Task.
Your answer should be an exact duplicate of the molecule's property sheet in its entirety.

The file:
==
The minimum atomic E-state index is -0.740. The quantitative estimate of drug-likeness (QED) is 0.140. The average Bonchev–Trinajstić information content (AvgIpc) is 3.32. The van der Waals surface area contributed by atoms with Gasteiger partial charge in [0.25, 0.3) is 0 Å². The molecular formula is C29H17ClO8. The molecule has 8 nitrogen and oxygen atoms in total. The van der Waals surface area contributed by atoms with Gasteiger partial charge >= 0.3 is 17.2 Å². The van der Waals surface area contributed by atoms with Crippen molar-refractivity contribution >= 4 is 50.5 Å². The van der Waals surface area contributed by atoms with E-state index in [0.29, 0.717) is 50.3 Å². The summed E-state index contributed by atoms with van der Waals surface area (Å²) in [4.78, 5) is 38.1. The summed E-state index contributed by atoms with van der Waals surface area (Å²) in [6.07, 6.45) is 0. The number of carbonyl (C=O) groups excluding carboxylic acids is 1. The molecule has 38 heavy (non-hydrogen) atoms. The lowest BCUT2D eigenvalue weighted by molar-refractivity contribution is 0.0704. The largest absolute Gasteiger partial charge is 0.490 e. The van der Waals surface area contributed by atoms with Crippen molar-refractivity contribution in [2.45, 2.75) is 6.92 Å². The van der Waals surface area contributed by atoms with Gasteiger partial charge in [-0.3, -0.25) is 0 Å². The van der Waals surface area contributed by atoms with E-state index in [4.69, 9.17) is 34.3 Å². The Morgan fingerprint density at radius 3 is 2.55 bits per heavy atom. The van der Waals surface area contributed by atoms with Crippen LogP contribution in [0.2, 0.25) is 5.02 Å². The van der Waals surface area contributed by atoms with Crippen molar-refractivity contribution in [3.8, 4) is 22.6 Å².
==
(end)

The minimum atomic E-state index is -0.740. The quantitative estimate of drug-likeness (QED) is 0.140. The average Bonchev–Trinajstić information content (AvgIpc) is 3.32. The van der Waals surface area contributed by atoms with Gasteiger partial charge in [0.25, 0.3) is 0 Å². The molecular formula is C29H17ClO8. The molecule has 8 nitrogen and oxygen atoms in total. The van der Waals surface area contributed by atoms with Gasteiger partial charge >= 0.3 is 17.2 Å². The van der Waals surface area contributed by atoms with Crippen molar-refractivity contribution >= 4 is 50.5 Å². The van der Waals surface area contributed by atoms with E-state index in [0.29, 0.717) is 50.3 Å². The summed E-state index contributed by atoms with van der Waals surface area (Å²) in [4.78, 5) is 38.1. The summed E-state index contributed by atoms with van der Waals surface area (Å²) in [6.07, 6.45) is 0. The number of carbonyl (C=O) groups excluding carboxylic acids is 1. The molecule has 38 heavy (non-hydrogen) atoms. The lowest BCUT2D eigenvalue weighted by molar-refractivity contribution is 0.0704. The largest absolute Gasteiger partial charge is 0.490 e. The van der Waals surface area contributed by atoms with Crippen molar-refractivity contribution in [2.45, 2.75) is 6.92 Å². The van der Waals surface area contributed by atoms with Gasteiger partial charge in [-0.3, -0.25) is 0 Å². The van der Waals surface area contributed by atoms with E-state index in [4.69, 9.17) is 34.3 Å². The Morgan fingerprint density at radius 3 is 2.55 bits per heavy atom. The van der Waals surface area contributed by atoms with Crippen LogP contribution in [0.2, 0.25) is 5.02 Å². The van der Waals surface area contributed by atoms with Crippen molar-refractivity contribution in [3.8, 4) is 22.6 Å².